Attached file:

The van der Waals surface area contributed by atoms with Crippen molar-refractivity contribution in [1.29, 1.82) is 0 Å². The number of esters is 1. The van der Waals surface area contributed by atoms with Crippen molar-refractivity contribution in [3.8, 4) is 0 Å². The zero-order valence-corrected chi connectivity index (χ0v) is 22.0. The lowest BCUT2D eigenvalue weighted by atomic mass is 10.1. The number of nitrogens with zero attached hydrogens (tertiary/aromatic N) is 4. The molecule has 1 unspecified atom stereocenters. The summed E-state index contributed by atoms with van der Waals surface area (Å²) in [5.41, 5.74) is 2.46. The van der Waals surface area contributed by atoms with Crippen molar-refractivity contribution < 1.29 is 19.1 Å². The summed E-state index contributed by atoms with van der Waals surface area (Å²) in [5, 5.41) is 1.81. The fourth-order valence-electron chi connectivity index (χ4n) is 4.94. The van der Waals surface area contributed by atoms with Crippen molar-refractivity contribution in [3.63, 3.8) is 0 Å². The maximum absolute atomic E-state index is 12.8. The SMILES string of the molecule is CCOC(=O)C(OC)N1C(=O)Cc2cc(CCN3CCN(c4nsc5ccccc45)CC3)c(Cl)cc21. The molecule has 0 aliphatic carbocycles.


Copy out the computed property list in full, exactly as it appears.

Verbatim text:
The van der Waals surface area contributed by atoms with Crippen molar-refractivity contribution in [1.29, 1.82) is 0 Å². The number of esters is 1. The van der Waals surface area contributed by atoms with Crippen molar-refractivity contribution in [3.8, 4) is 0 Å². The zero-order valence-corrected chi connectivity index (χ0v) is 22.0. The lowest BCUT2D eigenvalue weighted by atomic mass is 10.1. The number of nitrogens with zero attached hydrogens (tertiary/aromatic N) is 4. The molecule has 1 unspecified atom stereocenters. The summed E-state index contributed by atoms with van der Waals surface area (Å²) in [5.41, 5.74) is 2.46. The van der Waals surface area contributed by atoms with Crippen molar-refractivity contribution < 1.29 is 19.1 Å². The summed E-state index contributed by atoms with van der Waals surface area (Å²) in [5, 5.41) is 1.81. The fourth-order valence-electron chi connectivity index (χ4n) is 4.94. The van der Waals surface area contributed by atoms with Crippen molar-refractivity contribution in [3.63, 3.8) is 0 Å². The maximum absolute atomic E-state index is 12.8. The SMILES string of the molecule is CCOC(=O)C(OC)N1C(=O)Cc2cc(CCN3CCN(c4nsc5ccccc45)CC3)c(Cl)cc21. The molecule has 0 aliphatic carbocycles.